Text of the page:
Researchers use neuroimaging abnormalities to detect timing of abusive head trauma in infants

Published on June 26, 2013 at 2:31 PM · 1 Comment

Researchers at Penn State College of Medicine and Penn State Milton S. Hershey Medical Center (Hershey, Pennsylvania) have categorized the appearance and evolution of abnormalities on neuroimages that represent abusive head trauma (AHT) in infants. The researchers' descriptions of these abnormalities are important for narrowing down the timing of AHT, which can aid police in identifying and excluding potential perpetrators. Appearances of a variety of abusive traumatic injuries on cranial CT scans and MRIs at different time points are described and discussed in "Serial neuroimaging in infants with abusive head trauma: timing abusive injuries. Clinical article," by Ray Bradford, M.D., Arabinda K. Choudhary, M.D., M.R.C.P., F.R.C.R, and Mark S. Dias, M.D., published today online, ahead of print, in the Journal of Neurosurgery: Pediatrics. This study is the largest one on timing of AHT to date, and its findings confirm and extend those of a previous, smaller study conducted by the senior author, Dr. Mark S. Dias. The researchers hope that this article will serve as an important reference for professionals called upon to provide a time frame for abusive head injuries.

Dr. Bradford and colleagues examined the medical records and imaging studies of all infants (younger than 24 months of age) with abusive head trauma (AHT) who were admitted to Penn State Milton S. Hershey Medical Center between January 1997 and December 2007. The researchers identified 105 infants whose patient charts contained specific injury dates and for whom serial CT (computed tomography) scans were available. These infants were selected for the study population; they ranged in age from 0.3 to 23 months (mean age 5.3 months, median age 3.9 months). More precise timing of injury (time of day) was noted in the charts of 43 of these infants, and MRIs (magnetic resonance images) were available in all cases in this subgroup. In none of these cases was serial MRI scanning performed.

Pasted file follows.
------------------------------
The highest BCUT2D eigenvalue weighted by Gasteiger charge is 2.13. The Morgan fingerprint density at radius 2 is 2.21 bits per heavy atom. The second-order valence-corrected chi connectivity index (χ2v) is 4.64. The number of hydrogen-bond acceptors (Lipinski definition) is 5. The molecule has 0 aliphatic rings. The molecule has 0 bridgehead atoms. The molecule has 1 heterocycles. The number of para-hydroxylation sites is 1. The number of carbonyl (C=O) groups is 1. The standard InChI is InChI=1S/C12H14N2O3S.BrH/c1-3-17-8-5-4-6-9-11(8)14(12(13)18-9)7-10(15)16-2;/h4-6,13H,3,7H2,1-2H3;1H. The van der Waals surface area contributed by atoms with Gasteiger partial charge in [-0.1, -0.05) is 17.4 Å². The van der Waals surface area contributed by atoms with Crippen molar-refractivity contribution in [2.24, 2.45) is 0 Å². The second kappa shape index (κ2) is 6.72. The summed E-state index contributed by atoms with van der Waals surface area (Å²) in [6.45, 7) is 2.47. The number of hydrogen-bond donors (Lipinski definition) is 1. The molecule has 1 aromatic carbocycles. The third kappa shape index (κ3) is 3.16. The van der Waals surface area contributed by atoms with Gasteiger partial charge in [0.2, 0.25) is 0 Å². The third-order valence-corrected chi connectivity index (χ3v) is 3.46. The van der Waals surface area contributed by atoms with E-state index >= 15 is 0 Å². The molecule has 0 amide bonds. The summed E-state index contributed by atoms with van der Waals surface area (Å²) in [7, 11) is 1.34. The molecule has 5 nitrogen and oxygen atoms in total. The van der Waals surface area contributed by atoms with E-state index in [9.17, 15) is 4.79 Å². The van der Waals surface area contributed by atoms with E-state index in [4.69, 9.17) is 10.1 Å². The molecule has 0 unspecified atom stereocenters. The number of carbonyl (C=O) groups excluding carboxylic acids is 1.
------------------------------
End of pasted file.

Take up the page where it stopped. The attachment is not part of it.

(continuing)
Read in | English | Español | Français | Deutsch | Português | Italiano | 日本語 | 한국어 | 简体中文 | 繁體中文 | Nederlands | Русский | Svenska | Polski
Comments
  1. Jeremy praay Jeremy praay United States says:

    While this study is certainly helpful in determining when a particular event occurred, it is not useful in determining what the event was.  Subdural hemorrhaging is known to occur from a multitude of causes, and among them, shaking may be the least likely cause.

    I'm very concerned that this information could be misused by medical professionals and the courts to convict an innocent person of harming, or murdering their own child, when natural processes were at work.  Indeed, this is already what is happening in the so called "shaken baby" cases.  

    I would hope that the authors suggest a great deal of circumspection in these cases before accusing someone of murder.  Ruling out other possibilities does not justify a diagnosis of murder.  If it did, we would be imprisoning parents in cases of SIDS as well.

The opinions expressed here are the views of the writer and do not necessarily reflect the views and opinions of News-Medical.Net.
Post a new comment
Post